Quote Originally Posted by Dave A. View Post
    Today - I saw washboarding for the first time

    https://youtu.be/FhF_rF-UX94
    Very cool!
    Brad - 3rd year - 120 colonies - small commercial operation
    https://www.facebook.com/FaithApiaries

  7. #46
    Join Date
    May 2014
    Location
    Sedgwick Co. KS
    Posts
    1,132

    Default Re: Today in the Apiary

    Today I added a second deep brood box to half a dozen hives & robbed a frame with young larva & eggs to add to a hive that's been queenless since my last check a week ago. The queenless hive had built a queen cell but had nothing to put into it......I tore it down and added the pilfered frame.

  8. #47
    Join Date
    Aug 2014
    Location
    Salisbury, NC, USA
    Posts
    171

    Default Re: Today in the Apiary

    I came home and saw lots of bees buzzing around in front of one of my hives. After some research it turned out to be orientation flights. I watched one be hover in front of the hive and then fly up in circles and come back to the hive. Pretty neat in the end but I thought it was going to swarm. In about 15 minutes it was all over.

    https://www.youtube.com/watch?v=A4xa5bDI3CU

  9. #48
    Join Date
    Jul 2014
    Location
    Allen County, Indiana, USA
    Posts
    138

    Default Re: Today in the Apiary

    Saw my 5th swarm today but on the plus side caught my 3rd swarm this year! Worked on ant control for my 5 new nucs at my 2nd bee yard.

  10. #49
    Join Date
    Oct 2014
    Location
    Henry Co. Virginia USA
    Posts
    164

    Default Re: Today in the Apiary

    Quote Originally Posted by Dave A. View Post
    Today - I saw washboarding for the first time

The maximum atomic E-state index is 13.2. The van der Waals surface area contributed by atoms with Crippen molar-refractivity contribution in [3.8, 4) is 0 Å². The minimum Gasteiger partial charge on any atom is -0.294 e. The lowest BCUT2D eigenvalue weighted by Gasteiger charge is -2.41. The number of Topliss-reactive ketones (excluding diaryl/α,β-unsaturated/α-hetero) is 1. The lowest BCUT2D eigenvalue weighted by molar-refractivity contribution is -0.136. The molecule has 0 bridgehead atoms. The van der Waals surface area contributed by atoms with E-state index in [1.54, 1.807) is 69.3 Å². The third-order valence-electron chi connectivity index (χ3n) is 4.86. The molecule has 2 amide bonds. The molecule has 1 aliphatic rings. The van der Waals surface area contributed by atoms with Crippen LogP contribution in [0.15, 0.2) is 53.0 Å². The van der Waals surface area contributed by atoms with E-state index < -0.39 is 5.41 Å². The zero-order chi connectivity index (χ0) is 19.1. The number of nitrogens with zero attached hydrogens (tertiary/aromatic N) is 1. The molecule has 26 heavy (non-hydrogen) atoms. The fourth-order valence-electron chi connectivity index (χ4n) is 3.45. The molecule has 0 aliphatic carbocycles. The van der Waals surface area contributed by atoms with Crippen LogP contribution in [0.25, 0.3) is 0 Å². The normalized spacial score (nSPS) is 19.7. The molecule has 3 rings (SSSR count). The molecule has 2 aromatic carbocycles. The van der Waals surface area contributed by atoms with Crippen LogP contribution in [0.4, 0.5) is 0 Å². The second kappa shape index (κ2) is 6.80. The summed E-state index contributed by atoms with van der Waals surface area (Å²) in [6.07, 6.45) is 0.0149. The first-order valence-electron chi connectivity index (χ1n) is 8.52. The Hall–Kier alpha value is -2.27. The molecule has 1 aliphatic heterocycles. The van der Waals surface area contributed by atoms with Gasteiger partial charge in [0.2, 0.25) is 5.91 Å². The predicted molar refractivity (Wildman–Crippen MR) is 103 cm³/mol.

https://youtu.be/FhF_rF-UX94
    THAT is so stinkin cool!

    Yesterday I put all boxes aside and started in the bottom box, third frame in I saw my new queen for the first time since this hive swarmed 5 weeks ago. She was all by herself in the middle and stood out.. A surprise to find her without even looking. Didn't get a pic, but she was just so pretty.

    I love this new hobby of mine

  11. #50
    Join Date
    Apr 2015
    Location
    Winnipeg, Manitoba, Canada
    Posts
    108

    Default Re: Today in the Apiary

    Installed my six packages on foundationless frames almost three weeks ago. Measured some newly drawn comb yesterday, 5.4mm.
    Brad - 3rd year - 120 colonies - small commercial operation
    https://www.facebook.com/FaithApiaries

  12. #51
    Join Date
    May 2015
    Location
    Bowling Green, VA
    Posts
    41

    Default Re: Today in the Apiary

    Newbie yakking here: After days of rain and cool weather I went to check on bees. I saw one of two hives with a lot of activity. Bees flying, gathering at entrance and climbing on hive. I also saw on this same hive about 25 flies crawling on the top of the cover. The second hive appeared normal. The flies bugged me.